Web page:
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The short, simple human gene map

Humans are complex despite fewer genes than expected, most of them shared with other species.

By Laurent Belsie Staff writer of The Christian Science Monitor / February 13, 2001


Scrambling to unlock the secrets of the human genetic code, researchers stand on the kind of scientific threshold that appears once every century or so. They're poised to understand the forces behind evolution, explode racial myths, change the way doctors diagnose disease, and try to help people live longer.

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But the first mystery along this long road of scientific discovery boils down to this: If man is so advanced, how come his gene count doesn't look that much different from a weed's or a worm's?

The question is forcing scientists to reevaluate their notions of biological complexity and mankind's place in the natural order. "At a basic level, I can assure you we're a lot more complex than worms," says Robert Waterston, director of the genome sequencing center at Washington University here in St. Louis. "The question becomes: How do we account for that complexity?" In this week's issue of Nature, Dr. Waterston and his colleagues at the publicly funded Human Genome Sequencing Consortium reveal that humans possess roughly 32,000 genes. In a separate article to be published in this week's edition of the journal Science, researchers at the privately funded Celera Genomics Corporation also confirmed that the human genome contains between 26,000 and 39,000 genes. That's far fewer than what many scientists were predicting only last year when, in one of science's great rivalries, Celera and the consortium rushed to publish rough drafts of the entire human genome sequence.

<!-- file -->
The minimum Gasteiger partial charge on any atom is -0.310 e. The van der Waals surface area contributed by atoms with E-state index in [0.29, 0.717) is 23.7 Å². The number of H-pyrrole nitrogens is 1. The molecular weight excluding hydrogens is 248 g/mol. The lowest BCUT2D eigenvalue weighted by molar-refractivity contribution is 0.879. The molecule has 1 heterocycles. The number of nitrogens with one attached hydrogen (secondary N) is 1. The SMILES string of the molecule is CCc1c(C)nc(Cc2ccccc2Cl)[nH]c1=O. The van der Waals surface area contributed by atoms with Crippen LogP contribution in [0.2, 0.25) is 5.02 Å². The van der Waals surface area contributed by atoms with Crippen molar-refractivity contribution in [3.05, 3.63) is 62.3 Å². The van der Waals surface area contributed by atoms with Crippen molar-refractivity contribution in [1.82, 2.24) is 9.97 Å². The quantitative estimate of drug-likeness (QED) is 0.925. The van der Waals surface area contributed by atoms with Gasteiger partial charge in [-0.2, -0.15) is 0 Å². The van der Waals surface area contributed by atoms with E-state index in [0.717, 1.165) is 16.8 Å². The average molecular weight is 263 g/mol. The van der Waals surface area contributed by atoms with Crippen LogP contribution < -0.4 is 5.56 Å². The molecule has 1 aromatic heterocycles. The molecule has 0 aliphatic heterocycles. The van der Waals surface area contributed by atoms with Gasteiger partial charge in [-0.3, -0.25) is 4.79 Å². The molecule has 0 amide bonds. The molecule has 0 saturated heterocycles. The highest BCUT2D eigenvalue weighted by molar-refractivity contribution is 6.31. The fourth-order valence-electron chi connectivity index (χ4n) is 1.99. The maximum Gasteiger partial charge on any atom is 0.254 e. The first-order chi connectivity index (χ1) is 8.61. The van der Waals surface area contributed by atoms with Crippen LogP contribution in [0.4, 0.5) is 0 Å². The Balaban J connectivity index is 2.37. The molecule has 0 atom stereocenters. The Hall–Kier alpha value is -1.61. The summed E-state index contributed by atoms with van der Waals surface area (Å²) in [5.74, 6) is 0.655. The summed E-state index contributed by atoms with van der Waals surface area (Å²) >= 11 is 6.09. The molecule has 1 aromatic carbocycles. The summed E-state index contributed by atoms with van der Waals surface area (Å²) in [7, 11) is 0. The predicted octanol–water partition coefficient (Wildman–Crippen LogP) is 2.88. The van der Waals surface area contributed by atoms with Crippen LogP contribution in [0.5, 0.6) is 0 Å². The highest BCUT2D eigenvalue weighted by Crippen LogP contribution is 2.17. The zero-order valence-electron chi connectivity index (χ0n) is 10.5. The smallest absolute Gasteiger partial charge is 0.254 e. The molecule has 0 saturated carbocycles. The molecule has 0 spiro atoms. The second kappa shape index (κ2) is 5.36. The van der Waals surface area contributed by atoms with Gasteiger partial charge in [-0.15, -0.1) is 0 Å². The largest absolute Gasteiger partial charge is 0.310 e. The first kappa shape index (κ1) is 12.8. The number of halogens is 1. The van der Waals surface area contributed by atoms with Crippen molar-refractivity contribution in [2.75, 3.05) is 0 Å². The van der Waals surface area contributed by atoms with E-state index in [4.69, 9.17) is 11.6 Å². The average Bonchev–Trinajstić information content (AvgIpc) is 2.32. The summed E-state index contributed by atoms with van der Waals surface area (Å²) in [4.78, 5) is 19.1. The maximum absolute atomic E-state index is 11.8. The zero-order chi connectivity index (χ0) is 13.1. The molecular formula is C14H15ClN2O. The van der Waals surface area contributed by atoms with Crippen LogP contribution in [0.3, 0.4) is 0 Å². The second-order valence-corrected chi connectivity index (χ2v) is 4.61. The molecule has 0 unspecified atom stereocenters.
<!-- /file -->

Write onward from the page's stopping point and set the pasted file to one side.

That string of biological code proved so long - some 3 billion units - scientists had expected it to contain instructions to create anywhere from 50,000 to 140,000 genes. Instead, they have discovered that vast stretches of the code create very few genes.

So what makes us complex?

"It appears that the human genome does indeed contain deserts, or large, gene-poor regions," writes Craig Venter, president of Celera, and 282 other authors in the Science article. Furthermore, just over a third of the human genome contains repetitive sequences that scientists label "junk DNA" because, at the moment, they don't appear to have any function. Researchers will spend coming months taking a deeper look.

The lack of human genes poses a conundrum for scientists. If humankind only has 13,000 more genes than Caenorhabditis elegans (a roundworm) or 6,000 more than Arabidopsis thaliana (a weed), what makes people so advanced by comparison?

Geneticists have many possible theories. For example, complexity may stem from combinations of genes. Since 30,000 genes can combine in far more ways than 20,000, these combinations alone may be enough to explain human complexity. Also, there's evidence that genes in vertebrates work harder by producing more kinds of proteins than the genes in worms and flies.

Then there are parts of genes, known as domains, that get shuffled around into new architectures. Scientists are finding that humans have far more combinations of these architectures than simpler life forms. Finally, there are some genes that humans have that worms and flies don't have. Their presence may account for man's uniqueness.

But these are guesses. And if, as suspected, the chimpanzee genome turns out to be stunningly similar to the human genome, then scientists may still be stuck trying to explain how one species has come to so dominate the world in the past 50,000 to 150,000 years while others are still climbing or buzzing around trees.